a rebound emerged in September data, cemented views of analysts and investors that China's rebound was gathering momentum after a raft of measures by Beijing under its so-called policy fine-tuning.
China cut benchmark interest rates in both June and July, has lowered bank reserve ratios three times since late 2011 and made repeated, large-scale liquidity injections into the financial system. It also said in September it had sped up approval on infrastructure projects worth about $157 billion.
All that has engendered a view that policymakers have done enough to keep the economy ticking along. Investors had been concerned that efforts to cool the economy had been mistimed, unintentionally coinciding with a sharp slowdown in external demand, with recovery in the United States remaining tepid and Europe still unable to escape its sovereign debt crisis.
Zhang Zhiwei, chief China economist at Nomura, predicts China's economic growth will pick up sharply in the fourth quarter to 8.4 percent, which would be the highest in a year, from 7.4 percent in the third quarter.
The stronger-than-expected export data in October supports our view, Zhang said. We believe domestic demand is improving and will likely strengthen further over the rest of 2012 as the policy stance is set to remain loose, he wrote in a note to clients after Saturday's trade data.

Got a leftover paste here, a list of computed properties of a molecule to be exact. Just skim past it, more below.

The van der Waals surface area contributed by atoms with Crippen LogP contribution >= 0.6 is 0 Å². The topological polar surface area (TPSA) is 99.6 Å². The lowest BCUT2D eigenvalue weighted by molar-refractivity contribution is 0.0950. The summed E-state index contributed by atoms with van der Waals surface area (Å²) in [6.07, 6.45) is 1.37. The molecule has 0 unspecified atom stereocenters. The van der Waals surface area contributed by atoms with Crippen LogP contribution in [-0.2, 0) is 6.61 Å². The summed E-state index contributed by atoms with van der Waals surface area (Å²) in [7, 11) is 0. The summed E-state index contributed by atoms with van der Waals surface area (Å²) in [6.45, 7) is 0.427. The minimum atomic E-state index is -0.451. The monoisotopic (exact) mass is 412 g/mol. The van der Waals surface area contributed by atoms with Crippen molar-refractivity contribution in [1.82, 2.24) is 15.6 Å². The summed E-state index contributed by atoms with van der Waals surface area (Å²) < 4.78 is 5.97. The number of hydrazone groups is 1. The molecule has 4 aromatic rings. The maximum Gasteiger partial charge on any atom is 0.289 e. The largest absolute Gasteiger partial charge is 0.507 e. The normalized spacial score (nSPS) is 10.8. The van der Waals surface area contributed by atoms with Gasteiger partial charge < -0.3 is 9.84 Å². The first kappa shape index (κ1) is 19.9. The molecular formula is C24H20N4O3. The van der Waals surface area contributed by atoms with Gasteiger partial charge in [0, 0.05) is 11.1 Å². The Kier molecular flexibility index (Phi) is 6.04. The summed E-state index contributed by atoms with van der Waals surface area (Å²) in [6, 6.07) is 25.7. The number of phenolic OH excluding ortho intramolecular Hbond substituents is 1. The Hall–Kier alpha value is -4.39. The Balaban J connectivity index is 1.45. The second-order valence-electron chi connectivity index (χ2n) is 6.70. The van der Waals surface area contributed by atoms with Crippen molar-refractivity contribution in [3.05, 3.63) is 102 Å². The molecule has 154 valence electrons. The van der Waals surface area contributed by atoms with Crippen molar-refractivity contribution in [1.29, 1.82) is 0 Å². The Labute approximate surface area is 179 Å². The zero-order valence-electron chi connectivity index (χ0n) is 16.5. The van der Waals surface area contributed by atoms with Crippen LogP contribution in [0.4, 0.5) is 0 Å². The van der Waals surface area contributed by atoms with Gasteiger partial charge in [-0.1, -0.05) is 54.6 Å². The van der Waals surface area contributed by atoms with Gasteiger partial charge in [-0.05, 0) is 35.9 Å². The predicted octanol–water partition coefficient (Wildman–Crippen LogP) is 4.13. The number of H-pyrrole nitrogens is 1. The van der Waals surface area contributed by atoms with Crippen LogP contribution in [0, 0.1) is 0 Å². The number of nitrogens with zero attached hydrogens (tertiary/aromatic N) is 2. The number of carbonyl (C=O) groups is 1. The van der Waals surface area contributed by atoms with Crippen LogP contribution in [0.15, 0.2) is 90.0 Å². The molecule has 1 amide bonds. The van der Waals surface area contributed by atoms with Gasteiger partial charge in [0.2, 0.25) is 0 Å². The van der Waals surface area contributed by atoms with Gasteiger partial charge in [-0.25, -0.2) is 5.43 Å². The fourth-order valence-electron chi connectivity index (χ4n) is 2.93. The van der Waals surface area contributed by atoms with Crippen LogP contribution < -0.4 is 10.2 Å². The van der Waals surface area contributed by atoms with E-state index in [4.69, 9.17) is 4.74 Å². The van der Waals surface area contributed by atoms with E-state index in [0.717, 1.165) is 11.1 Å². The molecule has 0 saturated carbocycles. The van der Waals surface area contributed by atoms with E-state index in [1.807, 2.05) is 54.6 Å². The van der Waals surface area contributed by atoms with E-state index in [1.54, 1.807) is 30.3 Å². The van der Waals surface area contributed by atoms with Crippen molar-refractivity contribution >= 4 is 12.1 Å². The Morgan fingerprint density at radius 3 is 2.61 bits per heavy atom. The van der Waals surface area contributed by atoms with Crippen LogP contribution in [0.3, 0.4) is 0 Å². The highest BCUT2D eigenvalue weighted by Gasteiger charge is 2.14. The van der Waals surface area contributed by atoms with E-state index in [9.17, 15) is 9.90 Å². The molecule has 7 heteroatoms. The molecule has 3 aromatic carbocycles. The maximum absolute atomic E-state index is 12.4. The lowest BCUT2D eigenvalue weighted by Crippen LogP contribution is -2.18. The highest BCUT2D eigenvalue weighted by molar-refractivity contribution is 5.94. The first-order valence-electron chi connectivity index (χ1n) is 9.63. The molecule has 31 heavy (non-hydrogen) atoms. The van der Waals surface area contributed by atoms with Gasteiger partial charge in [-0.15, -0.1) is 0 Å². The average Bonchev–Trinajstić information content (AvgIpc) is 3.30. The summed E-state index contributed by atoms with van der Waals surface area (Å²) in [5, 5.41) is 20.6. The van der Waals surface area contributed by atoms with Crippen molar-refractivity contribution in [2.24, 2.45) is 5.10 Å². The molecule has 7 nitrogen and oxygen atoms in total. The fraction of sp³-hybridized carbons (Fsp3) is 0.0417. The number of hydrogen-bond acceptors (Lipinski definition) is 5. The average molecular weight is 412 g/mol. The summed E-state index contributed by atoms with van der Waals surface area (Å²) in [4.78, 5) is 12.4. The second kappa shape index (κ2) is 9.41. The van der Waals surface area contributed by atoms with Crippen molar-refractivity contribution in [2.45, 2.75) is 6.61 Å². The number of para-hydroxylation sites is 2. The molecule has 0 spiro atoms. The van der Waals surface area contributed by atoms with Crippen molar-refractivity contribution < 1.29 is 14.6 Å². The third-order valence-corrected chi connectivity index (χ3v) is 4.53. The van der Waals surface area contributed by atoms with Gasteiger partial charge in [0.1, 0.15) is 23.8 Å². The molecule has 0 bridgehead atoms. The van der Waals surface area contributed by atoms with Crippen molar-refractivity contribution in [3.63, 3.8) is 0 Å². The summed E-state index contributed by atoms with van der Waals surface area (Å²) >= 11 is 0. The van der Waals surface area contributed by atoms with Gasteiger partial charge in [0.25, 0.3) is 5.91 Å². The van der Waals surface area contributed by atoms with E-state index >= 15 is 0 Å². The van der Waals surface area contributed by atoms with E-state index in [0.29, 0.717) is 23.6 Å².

Consumer price inflation eased to its slowest pace in nearly three years in October, to sit well below the government's official 4 percent target.
Government officials have said repeatedly they intended to use a period of slowing growth in 2012 to adjust economic policy settings, particularly around prices administered by the state, that might otherwise risk fuelling inflation.
Such reforms are regarded as crucial, both by foreign analysts and government think-tanks, if China is to maintain robust growth needed to close a yawning wealth gap and support an urbanisation drive core to Beijing's development plans.
Hu's keynote speech at the opening of the congress acknowledged as much. He said China's development should be much more balanced, coordinated and sustainable.
The party, which has constantly stressed the need for continued one-party rule, has tied its legitimacy to economic growth and lifting hundreds